ST Kinetics Howitzers
Approved For Indian Trials
Aerospace Daily & Defense Report, Dec 23, 2009
NEW DELHI — India’s defense ministry has approved
Singapore Technologies (ST) Kinetics to go ahead with the
trials for 39 155mm caliber ultra-light howitzers that were
postponed from June.
The delay in trials followed ST Kinetics being implicated in
the Central Bureau of Investigation’s probe of the ministry’s
former Ordnance Factory Board chairman. The investigation
resulted in a temporary ban on procurements from ST and
six other companies (Aerospace DAILY, June 23, 29).
The government now has said that while the investigations
will carry on, tests of the Howitzers should move
ahead. In June, India received a consignment of ST 155s to
participate in the trials.
The request for proposals (RFP) for 155mm ultra-light
Howitzers was first issued by the defense ministry in January
2008 with an original deadline of April 7, 2008.The submission
deadline was extended twice and the final deadline
was set on June 30, 2008.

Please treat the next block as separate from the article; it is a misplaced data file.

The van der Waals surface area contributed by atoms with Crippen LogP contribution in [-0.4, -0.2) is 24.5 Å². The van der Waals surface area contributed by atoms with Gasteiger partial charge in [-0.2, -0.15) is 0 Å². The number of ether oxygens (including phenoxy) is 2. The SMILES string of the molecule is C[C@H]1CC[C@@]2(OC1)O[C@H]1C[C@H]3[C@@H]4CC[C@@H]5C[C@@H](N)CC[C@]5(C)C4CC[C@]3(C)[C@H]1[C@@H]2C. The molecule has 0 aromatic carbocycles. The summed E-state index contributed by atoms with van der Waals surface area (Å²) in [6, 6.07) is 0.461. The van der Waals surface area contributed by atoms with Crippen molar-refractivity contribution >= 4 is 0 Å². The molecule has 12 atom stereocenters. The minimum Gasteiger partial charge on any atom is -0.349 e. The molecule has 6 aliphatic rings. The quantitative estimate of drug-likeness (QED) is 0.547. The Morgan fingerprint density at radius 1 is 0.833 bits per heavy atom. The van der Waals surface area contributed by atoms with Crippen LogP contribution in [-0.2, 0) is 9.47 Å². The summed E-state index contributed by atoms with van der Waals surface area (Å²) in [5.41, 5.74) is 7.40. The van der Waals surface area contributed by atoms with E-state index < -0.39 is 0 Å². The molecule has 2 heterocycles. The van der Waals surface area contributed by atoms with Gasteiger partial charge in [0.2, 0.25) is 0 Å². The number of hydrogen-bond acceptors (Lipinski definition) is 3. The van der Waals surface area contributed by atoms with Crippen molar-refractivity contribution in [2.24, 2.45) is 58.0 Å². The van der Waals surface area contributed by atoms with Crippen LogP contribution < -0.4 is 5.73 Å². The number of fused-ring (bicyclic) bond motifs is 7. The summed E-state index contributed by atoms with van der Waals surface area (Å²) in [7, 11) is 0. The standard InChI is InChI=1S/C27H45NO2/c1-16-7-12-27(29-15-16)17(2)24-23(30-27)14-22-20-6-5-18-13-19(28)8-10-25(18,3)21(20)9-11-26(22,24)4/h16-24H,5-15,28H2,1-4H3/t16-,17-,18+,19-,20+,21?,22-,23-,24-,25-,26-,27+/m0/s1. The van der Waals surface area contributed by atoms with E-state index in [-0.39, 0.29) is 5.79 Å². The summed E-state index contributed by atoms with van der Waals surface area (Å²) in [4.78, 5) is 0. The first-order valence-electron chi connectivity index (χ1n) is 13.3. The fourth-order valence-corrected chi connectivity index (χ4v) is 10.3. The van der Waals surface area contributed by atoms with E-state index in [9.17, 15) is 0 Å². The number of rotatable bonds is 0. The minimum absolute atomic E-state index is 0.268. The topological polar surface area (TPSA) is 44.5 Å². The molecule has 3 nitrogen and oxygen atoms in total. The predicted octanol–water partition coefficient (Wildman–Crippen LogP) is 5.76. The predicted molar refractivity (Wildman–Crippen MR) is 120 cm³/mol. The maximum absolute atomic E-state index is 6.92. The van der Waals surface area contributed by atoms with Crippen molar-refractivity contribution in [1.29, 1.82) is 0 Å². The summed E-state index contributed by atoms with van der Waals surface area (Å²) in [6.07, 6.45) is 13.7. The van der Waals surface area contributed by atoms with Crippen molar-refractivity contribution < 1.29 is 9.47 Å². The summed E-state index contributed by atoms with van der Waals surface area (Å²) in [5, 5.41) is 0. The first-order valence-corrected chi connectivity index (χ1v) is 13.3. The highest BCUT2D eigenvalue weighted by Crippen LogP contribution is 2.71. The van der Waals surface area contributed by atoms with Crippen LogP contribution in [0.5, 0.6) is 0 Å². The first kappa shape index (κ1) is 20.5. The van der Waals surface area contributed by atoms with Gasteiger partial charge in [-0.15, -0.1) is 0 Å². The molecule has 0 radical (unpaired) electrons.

After the withdrawal of competitor BAE Systems, ST was
the only vendor left to offer its lightweight 155mm — the Pegasus
SLWH — which is self-propelled and is transportable
by C-130 and CH-47.
“We believe this six-month period would have provided
sufficient time for any serious contender to prepare and put together
a proposal that would meet the RFPs requirements,” ST
spokesman Gaius Ho told Aviation Week in July. “ST Kinetics
abided by the deadline and the tender requirements, and duly
submitted a proposal that fully met the RFP requested.”
After about 10 months of evaluation by the defense ministry’s
Technical Evaluation Committee, ST was informed of its
qualification on April 15, 2009, via a letter from the technical
manager at the defense ministry. In a subsequent letter dated
April 27, the ministry invited ST to present the Pegasus for firing
trials, to take place starting in mid-June, Ho said.
Indian Army chief Gen. Deepak Kapoor has said that the
ban on ST would delay Indian plans to acquire light howitzers
for modernizing its artillery.
While India has gone without a new artillery gun for the past
two decades, Pakistan last year received 67 M-109 A5 self-propelled
artillery guns. The guns were transferred under U.S. foreign
military financing, a Pentagon program that entails U.S. lending to
allied governments to buy U.S. military goods and services.
The M-109 self-propelled medium howitzers are mobile
combat support weapons with a range of 220 miles at speeds
up to 35 mph. Combat loaded, the M-109 weighs 27.5 tons.
- Neelam Mathews (firstname.lastname@example.org)